Godlike Recompense?: (Re)actions in the Piano Studies and Etudes of Hans Abrahamsen, Unsuk Chin, and Pascal Dusapin
This dissertation examines three sets of piano etudes from the late twentieth century: those by Hans Abrahamsen (b. 1952), Unsuk Chin (b. 1961), and Pascal Dusapin (b. 1955). Each composer conceives of the etude as a complex of accrued meanings: a study for self-betterment and, by association, childhood nostalgia, a virtuosic, transcendental conceit in the post-Lisztian and Ligetian tradition, a study in the artistic tradition of the fragment or sketch, and a storehouse for a Proustian “apprenticeship of signs.” The introduction presents a genealogy for the etude, emphasizing the difficulties of early attempts to define the genre. As the etude gained self-consciousness, starting with Debussy, its definition broadened through a series of cultural enactments and confrontations. In Chapter 1, I focus on Abrahamsen’s Ten Studies (1984–98), which have become the basis of several chamber and orchestral works, and invoke the work of Gérard Genette to trace an intensely personal network of meanings and references centered on Mahler and Schoenberg. In Chapter 2, I outline the history of Chin’s six etudes (1995–2003), discussing the edits to etudes 1–4 between their 1995 and 2003 versions, as well as the issuing of a new typeset version by Boosey & Hawkes. Drawing on a series of interviews with performers, I argue that discussions surrounding the legendary difficulty of the etudes relate to the frustrations of daily work. Furthermore, they form a rhetoric of shame, as defined by the psychologist Silvan Tomkins, wrapped up with the uncanny, a failure to and desire to make contact, seeing and being seen, physicality and spectacle. In Chin’s etudes, “inter-actionality,” what I define as intertextuality transposed onto bodily acts, exists in tension with cues from the visual score. I explore these moments of tension in the original and revised versions of "Sequenzen" and "Toccata." In Chapter 3, I turn to Pascal Dusapin’s Etudes for piano (1998–2001), offering a reading based on his poetic application of ideas by René Thom and Gilles Deleuze. I argue for the centrality of Thom’s catastrophe theory, understood rigorously, in Dusapin’s compositional thinking, in parallel with personal biography.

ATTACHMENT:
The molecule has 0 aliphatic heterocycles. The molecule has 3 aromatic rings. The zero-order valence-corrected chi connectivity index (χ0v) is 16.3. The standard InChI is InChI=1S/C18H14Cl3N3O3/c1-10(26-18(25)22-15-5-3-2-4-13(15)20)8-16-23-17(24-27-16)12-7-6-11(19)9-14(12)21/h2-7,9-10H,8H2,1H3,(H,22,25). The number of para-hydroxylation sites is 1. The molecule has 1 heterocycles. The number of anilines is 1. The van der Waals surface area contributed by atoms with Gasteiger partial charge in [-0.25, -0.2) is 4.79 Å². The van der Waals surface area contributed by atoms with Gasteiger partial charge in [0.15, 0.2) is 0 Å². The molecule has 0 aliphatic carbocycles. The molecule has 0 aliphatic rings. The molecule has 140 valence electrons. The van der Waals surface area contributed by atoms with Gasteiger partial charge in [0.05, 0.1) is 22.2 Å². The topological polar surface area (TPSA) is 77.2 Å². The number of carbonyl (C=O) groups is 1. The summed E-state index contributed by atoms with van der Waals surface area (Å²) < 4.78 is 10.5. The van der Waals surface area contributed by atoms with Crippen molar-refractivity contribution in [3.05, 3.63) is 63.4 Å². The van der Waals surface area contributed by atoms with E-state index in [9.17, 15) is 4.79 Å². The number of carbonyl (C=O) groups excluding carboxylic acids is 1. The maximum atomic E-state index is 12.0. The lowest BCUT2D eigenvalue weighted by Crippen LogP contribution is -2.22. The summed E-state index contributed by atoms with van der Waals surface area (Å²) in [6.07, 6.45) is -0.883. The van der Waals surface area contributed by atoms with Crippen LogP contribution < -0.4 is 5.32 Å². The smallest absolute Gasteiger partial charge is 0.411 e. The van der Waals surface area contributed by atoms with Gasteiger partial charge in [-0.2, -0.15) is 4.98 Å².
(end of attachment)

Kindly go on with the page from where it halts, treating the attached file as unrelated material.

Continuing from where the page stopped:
Music; 20th- and 21st-century music; Genre theory; Intertextuality; Performance Practice; Piano etudes; Virtuosity and Embodiment
Pond, Steven F.; Moseley, Roger S.
Doctor of Musical Arts
dissertation or thesis